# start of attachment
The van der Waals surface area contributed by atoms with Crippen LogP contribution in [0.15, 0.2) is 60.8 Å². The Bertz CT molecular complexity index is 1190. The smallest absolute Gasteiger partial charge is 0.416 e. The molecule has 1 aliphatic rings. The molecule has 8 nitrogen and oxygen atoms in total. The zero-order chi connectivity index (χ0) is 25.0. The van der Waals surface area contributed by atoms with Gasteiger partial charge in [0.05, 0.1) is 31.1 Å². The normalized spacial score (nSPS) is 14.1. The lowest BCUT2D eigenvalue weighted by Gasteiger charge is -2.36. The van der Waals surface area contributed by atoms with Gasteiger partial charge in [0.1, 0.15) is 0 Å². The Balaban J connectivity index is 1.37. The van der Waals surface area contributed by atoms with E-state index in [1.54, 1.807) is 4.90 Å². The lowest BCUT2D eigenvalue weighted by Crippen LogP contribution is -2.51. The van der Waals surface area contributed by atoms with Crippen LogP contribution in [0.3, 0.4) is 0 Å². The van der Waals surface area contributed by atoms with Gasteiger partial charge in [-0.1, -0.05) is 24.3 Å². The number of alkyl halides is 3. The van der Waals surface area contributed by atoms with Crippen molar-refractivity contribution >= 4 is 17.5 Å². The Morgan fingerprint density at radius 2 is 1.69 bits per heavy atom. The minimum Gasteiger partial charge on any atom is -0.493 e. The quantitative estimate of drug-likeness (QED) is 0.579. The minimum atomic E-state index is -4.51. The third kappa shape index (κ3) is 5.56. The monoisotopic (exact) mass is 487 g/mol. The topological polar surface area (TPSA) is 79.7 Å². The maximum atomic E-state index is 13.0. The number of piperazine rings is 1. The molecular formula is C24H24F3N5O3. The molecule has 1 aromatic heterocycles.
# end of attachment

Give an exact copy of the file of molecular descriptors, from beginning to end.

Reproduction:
The van der Waals surface area contributed by atoms with Crippen LogP contribution in [0.15, 0.2) is 60.8 Å². The Bertz CT molecular complexity index is 1190. The smallest absolute Gasteiger partial charge is 0.416 e. The molecule has 1 aliphatic rings. The molecule has 8 nitrogen and oxygen atoms in total. The zero-order chi connectivity index (χ0) is 25.0. The van der Waals surface area contributed by atoms with Gasteiger partial charge in [0.05, 0.1) is 31.1 Å². The normalized spacial score (nSPS) is 14.1. The lowest BCUT2D eigenvalue weighted by Gasteiger charge is -2.36. The van der Waals surface area contributed by atoms with Gasteiger partial charge in [0.1, 0.15) is 0 Å². The Balaban J connectivity index is 1.37. The van der Waals surface area contributed by atoms with E-state index in [1.54, 1.807) is 4.90 Å². The lowest BCUT2D eigenvalue weighted by Crippen LogP contribution is -2.51. The van der Waals surface area contributed by atoms with Crippen LogP contribution in [0.3, 0.4) is 0 Å². The van der Waals surface area contributed by atoms with Gasteiger partial charge in [-0.1, -0.05) is 24.3 Å². The number of alkyl halides is 3. The van der Waals surface area contributed by atoms with Crippen molar-refractivity contribution >= 4 is 17.5 Å². The Morgan fingerprint density at radius 2 is 1.69 bits per heavy atom. The minimum Gasteiger partial charge on any atom is -0.493 e. The quantitative estimate of drug-likeness (QED) is 0.579. The minimum atomic E-state index is -4.51. The third kappa shape index (κ3) is 5.56. The monoisotopic (exact) mass is 487 g/mol. The topological polar surface area (TPSA) is 79.7 Å². The maximum atomic E-state index is 13.0. The number of piperazine rings is 1. The molecular formula is C24H24F3N5O3. The molecule has 1 aromatic heterocycles.